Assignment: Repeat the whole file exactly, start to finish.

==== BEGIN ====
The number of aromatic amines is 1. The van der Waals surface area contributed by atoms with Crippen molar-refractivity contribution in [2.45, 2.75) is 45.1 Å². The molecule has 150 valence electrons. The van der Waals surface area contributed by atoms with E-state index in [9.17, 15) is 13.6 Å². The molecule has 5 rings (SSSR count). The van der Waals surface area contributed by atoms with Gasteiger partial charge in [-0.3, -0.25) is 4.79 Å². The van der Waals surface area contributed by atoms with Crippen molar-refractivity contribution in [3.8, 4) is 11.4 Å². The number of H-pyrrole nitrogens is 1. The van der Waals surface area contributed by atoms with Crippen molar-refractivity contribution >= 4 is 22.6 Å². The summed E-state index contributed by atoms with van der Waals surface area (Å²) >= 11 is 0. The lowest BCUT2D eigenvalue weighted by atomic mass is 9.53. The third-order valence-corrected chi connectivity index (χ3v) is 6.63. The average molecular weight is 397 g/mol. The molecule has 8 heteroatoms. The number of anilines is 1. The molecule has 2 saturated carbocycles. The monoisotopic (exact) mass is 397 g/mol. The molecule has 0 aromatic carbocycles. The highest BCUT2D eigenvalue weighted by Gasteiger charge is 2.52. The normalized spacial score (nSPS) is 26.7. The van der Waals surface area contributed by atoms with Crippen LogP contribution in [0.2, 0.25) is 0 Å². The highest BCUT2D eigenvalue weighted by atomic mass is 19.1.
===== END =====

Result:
The number of aromatic amines is 1. The van der Waals surface area contributed by atoms with Crippen molar-refractivity contribution in [2.45, 2.75) is 45.1 Å². The molecule has 150 valence electrons. The van der Waals surface area contributed by atoms with E-state index in [9.17, 15) is 13.6 Å². The molecule has 5 rings (SSSR count). The van der Waals surface area contributed by atoms with Gasteiger partial charge in [-0.3, -0.25) is 4.79 Å². The van der Waals surface area contributed by atoms with Crippen molar-refractivity contribution in [3.8, 4) is 11.4 Å². The number of H-pyrrole nitrogens is 1. The van der Waals surface area contributed by atoms with Crippen molar-refractivity contribution >= 4 is 22.6 Å². The summed E-state index contributed by atoms with van der Waals surface area (Å²) >= 11 is 0. The lowest BCUT2D eigenvalue weighted by atomic mass is 9.53. The third-order valence-corrected chi connectivity index (χ3v) is 6.63. The average molecular weight is 397 g/mol. The molecule has 8 heteroatoms. The number of anilines is 1. The molecule has 2 saturated carbocycles. The monoisotopic (exact) mass is 397 g/mol. The molecule has 0 aromatic carbocycles. The highest BCUT2D eigenvalue weighted by Gasteiger charge is 2.52. The normalized spacial score (nSPS) is 26.7. The van der Waals surface area contributed by atoms with Crippen LogP contribution in [0.2, 0.25) is 0 Å². The highest BCUT2D eigenvalue weighted by atomic mass is 19.1.